If you're in that spot, and have passion and love in your life, it makes all the difference. Money makes a good life better; but arguably, it is more worthwhile to have passion and love, and be poor, than lack that, and have all the money in the world.


/r/polyamory and me

I have a love/hate relationship with /r/polyamory. On the one hand, it's the one place to discuss my favorite topic - on loving people without owning them. On the other hand, it's disproportionately populated with participants who somehow manage to push my buttons. While many are great conversational partners, others reek of unfounded superiority of the liberal arts type, combined with a firmly held belief that they can write, even though they couldn't read to save their lives. I think of them as neckbeards and beardettes, which seems to about fit the profile, if I can believe photos and reports of their meetups. In addition, the place is overseen by this perfidious type of moderator who consistently fail to police subtle insults, but are quick with the banhammer against someone who explicitly counterattacks.

As a result of this setup, participating in that subreddit makes my blood slowly boil. For months at a time, I'll try to remain calm against people whose obstinate failures to comprehend range from overconfident ignorance to outright malice. But in a while, the sublimated anger accumulates, and a day arrives when I'll have had enough, along with a person who presses my buttons a little bit too much. I'll give them one chance after another, but they'll keep stabbing me in the back, until I can no longer keep my cool; and then, Mr. Sensible turns into The Incredible Hulk. I'll tell them exactly what I think of them, and I will tell them really well - at which point they'll alert the "police", and...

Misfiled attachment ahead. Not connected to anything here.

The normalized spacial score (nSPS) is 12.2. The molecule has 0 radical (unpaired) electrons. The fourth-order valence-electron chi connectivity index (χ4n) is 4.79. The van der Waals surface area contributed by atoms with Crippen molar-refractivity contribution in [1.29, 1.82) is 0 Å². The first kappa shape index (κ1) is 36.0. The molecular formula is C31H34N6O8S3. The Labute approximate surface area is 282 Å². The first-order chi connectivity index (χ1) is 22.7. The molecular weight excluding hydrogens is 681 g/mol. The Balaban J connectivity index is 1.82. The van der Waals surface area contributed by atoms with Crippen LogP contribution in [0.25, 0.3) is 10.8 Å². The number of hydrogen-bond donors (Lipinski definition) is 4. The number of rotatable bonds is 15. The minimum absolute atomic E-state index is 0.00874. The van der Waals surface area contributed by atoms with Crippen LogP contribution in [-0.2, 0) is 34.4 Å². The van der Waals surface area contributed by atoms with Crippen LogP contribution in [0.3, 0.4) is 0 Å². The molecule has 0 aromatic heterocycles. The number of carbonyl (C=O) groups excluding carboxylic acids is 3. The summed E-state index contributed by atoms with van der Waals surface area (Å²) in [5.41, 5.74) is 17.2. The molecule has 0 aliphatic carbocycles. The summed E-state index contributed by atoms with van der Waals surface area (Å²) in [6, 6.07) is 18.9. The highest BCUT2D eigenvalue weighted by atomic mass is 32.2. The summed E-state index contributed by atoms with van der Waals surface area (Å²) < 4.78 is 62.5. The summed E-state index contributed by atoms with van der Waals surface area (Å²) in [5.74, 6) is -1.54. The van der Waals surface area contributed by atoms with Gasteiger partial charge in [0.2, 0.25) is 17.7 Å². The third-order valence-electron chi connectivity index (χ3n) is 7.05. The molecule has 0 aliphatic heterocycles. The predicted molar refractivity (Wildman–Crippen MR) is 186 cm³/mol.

What surprises me is - after the initial shock, this comes to me as a relief. I both didn't, and did want this to happen. I could have avoided it, but I kept it up because I've been seeking it all along. It's a necessary break from trying to talk sense to pretentious, unempathetic, "socially concerned" (but really quite egotistic), "tolerant" (but really not) artsy liberal arseholes.


It's just a hunch...